[image:1 align:right caption:true]Activists planning possible Washington, DC, marijuana reform efforts got some good news this week. A Public Policy Polling survey released Wednesday found that three-quarters of DC voters support decriminalizing marijuana possession, two-thirds (67%) think law enforcement resources focused on marijuana should be used elsewhere, and nearly two-thirds (63%) said they would support ballot measures similar to those in Colorado and Washington state, where voters legalized marijuana last November.
DC voters weren't just interested in lessening marijuana law enforcement. A solid majority (54%) said drug use should be treated as a public health issue and people should no longer be arrested and locked up for possession of a small amount of any drug for personal use.
DC-based activists have been meeting about plans to push pot law reforms. The first stop is the city council, but it the council balks, there are also contingency plans for a possible ballot initiative. In interviews earlier this year, activists said they were waiting for polling results before deciding on a course of action. Now they have them.
[image:2 align:left caption:true]"As a 20-year DC resident, I know scores of people who have been humiliated with an arrest and have even spent time in jail for possessing small quantities of marijuana," said longtime District activist and spokesman for Dr. Bronner's Natural Soaps Adam Eidinger. "This new poll confirms that there is little support for laws that criminalize marijuana consumers in the District and they are due for repeal. We hope it inspires the Council to craft meaningful marijuana policy reform legislation, but in either case a change in the law appears to be inevitable."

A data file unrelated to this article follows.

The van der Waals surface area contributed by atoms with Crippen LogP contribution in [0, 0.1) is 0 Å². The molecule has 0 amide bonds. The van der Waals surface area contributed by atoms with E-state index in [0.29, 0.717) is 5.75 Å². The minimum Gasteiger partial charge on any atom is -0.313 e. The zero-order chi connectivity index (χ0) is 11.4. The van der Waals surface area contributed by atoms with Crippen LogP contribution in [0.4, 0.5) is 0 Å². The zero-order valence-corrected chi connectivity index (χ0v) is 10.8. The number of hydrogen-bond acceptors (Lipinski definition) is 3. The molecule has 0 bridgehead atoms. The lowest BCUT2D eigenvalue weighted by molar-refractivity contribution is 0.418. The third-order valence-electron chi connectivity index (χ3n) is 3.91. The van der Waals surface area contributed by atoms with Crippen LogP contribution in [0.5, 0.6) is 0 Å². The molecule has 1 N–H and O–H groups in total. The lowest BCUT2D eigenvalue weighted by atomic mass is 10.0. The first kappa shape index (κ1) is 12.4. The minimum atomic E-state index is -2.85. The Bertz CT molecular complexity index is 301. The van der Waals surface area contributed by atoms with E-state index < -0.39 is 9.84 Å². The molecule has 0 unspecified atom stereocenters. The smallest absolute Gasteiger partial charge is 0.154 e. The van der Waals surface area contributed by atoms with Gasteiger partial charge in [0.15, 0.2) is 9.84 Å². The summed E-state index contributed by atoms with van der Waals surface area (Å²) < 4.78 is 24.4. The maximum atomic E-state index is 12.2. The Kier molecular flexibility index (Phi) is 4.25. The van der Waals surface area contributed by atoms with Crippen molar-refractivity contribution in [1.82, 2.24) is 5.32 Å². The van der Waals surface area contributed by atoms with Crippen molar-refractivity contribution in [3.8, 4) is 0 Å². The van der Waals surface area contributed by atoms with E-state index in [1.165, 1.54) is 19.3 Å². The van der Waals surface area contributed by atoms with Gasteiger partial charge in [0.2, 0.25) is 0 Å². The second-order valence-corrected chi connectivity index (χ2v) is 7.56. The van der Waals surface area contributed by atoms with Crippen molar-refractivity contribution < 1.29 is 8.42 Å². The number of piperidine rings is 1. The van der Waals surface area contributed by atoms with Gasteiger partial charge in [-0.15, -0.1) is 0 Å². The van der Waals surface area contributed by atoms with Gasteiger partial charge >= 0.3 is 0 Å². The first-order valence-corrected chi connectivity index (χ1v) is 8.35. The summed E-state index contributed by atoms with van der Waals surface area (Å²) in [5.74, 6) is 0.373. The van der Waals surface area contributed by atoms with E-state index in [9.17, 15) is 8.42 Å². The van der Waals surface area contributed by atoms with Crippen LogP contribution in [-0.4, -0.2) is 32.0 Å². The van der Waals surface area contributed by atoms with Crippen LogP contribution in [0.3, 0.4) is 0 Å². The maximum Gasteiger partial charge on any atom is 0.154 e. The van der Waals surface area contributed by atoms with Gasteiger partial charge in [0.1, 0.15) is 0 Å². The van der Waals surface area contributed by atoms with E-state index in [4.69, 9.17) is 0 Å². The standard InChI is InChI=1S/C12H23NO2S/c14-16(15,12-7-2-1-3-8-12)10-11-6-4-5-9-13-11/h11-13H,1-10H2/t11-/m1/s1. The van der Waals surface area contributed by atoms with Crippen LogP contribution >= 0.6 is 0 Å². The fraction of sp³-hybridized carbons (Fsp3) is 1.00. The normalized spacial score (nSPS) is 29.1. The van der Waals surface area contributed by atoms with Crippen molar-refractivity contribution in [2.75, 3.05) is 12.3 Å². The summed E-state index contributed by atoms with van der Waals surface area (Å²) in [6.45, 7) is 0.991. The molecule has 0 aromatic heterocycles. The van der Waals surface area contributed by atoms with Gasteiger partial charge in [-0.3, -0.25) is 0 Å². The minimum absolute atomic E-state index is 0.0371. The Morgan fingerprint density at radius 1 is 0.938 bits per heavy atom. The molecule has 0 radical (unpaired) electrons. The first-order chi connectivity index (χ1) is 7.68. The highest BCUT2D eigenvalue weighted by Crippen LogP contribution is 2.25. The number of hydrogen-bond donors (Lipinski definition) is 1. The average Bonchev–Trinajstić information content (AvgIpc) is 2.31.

"District voters, like most Americans, think it is time for a new, more sensible approach to marijuana policy," said Steve Fox of the DC-based Marijuana Policy Project. "People should not be subjected to life-altering criminal penalties simply for using a substance that is objectively less harmful than alcohol. Harsh criminal penalties should be reserved for serious criminals, and our law enforcement resources should be reserved for addressing serious crimes."
"DC voters clearly want to end the failed war on drugs," said Bill Piper, DC-based national affairs director for the Drug Policy Alliance. "Decriminalizing marijuana is a no-brainer, but the Council should do more. There is an opportunity to make a clean break from the past and treat drug use as a health issue instead of a criminal justice issue. More access to treatment and health services. No more putting people in jail."
The ball is in the DC City Council's court, but if elected representatives fail to act, the threat of direct democracy via the initiative process looms.
[image:1 align:right caption:true]I attended a forum on marijuana legalization at The Brookings Insti
[image:1 align:right caption:true]Word just came out that the Illinois House has passed medical marijuana legislation, after several tries. Now it has to go to the Senate.